2. The torque converter clutch control system of claim 1 wherein the slip control module controls the torque converter clutch to adjust the slip error toward or to zero.
3. The torque converter clutch control system of claim 1 further comprising a slip module that determines the slip of the torque converter clutch based on a difference between an engine speed and a torque converter turbine speed.
4. The torque converter clutch control system of claim 1 wherein the target slip module determines the target torque converter clutch slip further based on a torque output of the engine.
5. The torque converter clutch control system of claim 1 wherein the target slip module determines the target torque converter clutch slip further based on a gear engaged within a transmission of the vehicle.
6. The torque converter clutch control system of claim 1 wherein the target slip module determines the target torque converter clutch slip further based on a torque converter turbine speed.
7. The torque converter clutch control system of claim 1 wherein the target slip module determines the target torque converter clutch slip further based on a torque output of the engine, a gear ratio, and a torque converter turbine speed.
8. The torque converter clutch control system of claim 7 wherein the target slip module determines the target torque converter clutch slip using a mapping that relates the average number of activated cylinders, the torque output of the engine, the gear ratio, and the torque converter turbine speed to the target torque converter clutch slip.
9. The torque converter clutch control system of claim 1 wherein the target slip module increases the target torque converter clutch slip as the average number of activated cylinders decreases and decreases the target torque converter clutch slip as the average number of activated cylinders increases.
10. A torque converter clutch control method for a vehicle, comprising:
determining a target torque converter clutch slip based on an average number of activated cylinders of an engine during a predetermined period;
determining a slip error based on a difference between the target torque converter clutch slip and a slip of the torque converter clutch; and
controlling a torque converter clutch based on the target torque converter clutch slip and the slip error.
11. The torque converter clutch control method of claim 10 further comprising controlling the torque converter clutch to adjust the slip error toward or to zero.
12. The torque converter clutch control method of claim 10 further comprising determining the slip of the torque converter clutch based on a difference between an engine speed and a torque converter turbine speed.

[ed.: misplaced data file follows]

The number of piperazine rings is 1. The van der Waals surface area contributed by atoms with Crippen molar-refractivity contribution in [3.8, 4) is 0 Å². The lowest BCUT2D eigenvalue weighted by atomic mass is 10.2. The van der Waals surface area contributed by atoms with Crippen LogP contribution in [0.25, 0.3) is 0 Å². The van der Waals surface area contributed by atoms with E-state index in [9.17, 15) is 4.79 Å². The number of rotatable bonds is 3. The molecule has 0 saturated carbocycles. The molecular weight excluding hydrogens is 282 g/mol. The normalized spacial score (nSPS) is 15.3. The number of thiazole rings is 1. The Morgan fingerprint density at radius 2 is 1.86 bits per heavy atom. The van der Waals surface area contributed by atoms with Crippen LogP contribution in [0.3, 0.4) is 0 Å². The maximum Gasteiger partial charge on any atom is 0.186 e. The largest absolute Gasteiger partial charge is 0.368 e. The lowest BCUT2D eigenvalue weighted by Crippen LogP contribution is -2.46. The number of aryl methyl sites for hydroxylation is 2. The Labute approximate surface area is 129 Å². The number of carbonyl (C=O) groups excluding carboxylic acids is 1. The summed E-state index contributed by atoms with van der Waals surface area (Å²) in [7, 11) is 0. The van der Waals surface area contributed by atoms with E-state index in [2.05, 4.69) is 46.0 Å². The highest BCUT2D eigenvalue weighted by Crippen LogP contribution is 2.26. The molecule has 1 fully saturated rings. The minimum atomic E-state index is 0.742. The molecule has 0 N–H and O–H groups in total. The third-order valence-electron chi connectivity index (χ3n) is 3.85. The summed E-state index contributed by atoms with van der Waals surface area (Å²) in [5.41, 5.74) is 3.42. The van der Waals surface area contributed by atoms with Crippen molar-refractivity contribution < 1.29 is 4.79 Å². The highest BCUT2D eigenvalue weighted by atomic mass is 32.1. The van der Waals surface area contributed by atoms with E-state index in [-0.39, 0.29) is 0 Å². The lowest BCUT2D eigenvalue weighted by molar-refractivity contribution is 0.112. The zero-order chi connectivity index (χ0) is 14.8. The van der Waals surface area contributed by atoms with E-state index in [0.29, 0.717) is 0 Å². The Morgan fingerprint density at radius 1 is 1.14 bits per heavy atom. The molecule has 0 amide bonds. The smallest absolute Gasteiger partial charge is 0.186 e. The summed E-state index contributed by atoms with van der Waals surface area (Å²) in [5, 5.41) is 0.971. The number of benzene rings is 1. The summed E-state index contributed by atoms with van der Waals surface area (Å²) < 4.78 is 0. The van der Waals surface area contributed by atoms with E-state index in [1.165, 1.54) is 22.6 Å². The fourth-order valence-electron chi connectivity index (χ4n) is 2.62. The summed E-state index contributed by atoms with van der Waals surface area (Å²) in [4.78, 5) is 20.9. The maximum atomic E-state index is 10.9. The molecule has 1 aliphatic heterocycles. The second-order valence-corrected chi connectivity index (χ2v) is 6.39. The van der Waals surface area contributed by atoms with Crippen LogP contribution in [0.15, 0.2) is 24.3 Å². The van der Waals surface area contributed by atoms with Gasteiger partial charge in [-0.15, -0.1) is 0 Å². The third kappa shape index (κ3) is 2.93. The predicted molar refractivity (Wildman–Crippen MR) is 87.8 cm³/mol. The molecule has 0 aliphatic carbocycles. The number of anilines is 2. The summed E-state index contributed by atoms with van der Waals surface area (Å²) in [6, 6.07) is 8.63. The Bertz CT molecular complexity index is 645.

13. The torque converter clutch control method of claim 10 further comprising determining the target torque converter clutch slip further based on a torque output of the engine.
14. The torque converter clutch control method of claim 10 further comprising determining the target torque converter clutch slip further based on a gear engaged within a transmission of the vehicle.
15. The torque converter clutch control method of claim 10 further comprising determining the target torque converter clutch slip further based on a torque converter turbine speed.
16. The torque converter clutch control method of claim 10 further comprising determining the target torque converter clutch slip further based on a torque output of the engine, a gear ratio, and a torque converter turbine speed.
17. The torque converter clutch control method of claim 16 further comprising determining the target torque converter clutch slip using a mapping that relates the average number of activated cylinders, the torque output of the engine, the gear ratio, and the torque converter turbine speed to the target torque converter clutch slip.
18. The torque converter clutch control method of claim 10 further comprising:
increasing the target torque converter clutch slip as the average number of activated cylinders decreases; and
decreasing the target torque converter clutch slip as the average number of activated cylinders increases.
US13/798,384 2012-08-24 2013-03-13 Torque converter clutch slip control systems and methods based on active cylinder count Active 2033-06-11 US8979708B2 (en)

Priority Applications (19)

Application Number Priority Date Filing Date Title
US201361749559P true 2013-01-07 2013-01-07
US201313179911A true 2013-03-13 2013-03-13
US13/798,471 US9534550B2 (en) 2012-09-10 2013-03-13 Air per cylinder determination systems and methods
US13/799,129 US9726139B2 (en) 2012-09-10 2013-03-13 System and method for controlling a firing sequence of an engine to reduce vibration when cylinders of the engine are deactivated
US13/798,590 US9719439B2 (en) 2012-08-24 2013-03-13 System and method for controlling spark timing when cylinders of an engine are deactivated to reduce noise and vibration
US13/798,624 US9458779B2 (en) 2013-01-07 2013-03-13 Intake runner temperature determination systems and methods
US13/798,574 US9249748B2 (en) 2012-10-03 2013-03-13 System and method for controlling a firing sequence of an engine to reduce vibration when cylinders of the engine are deactivated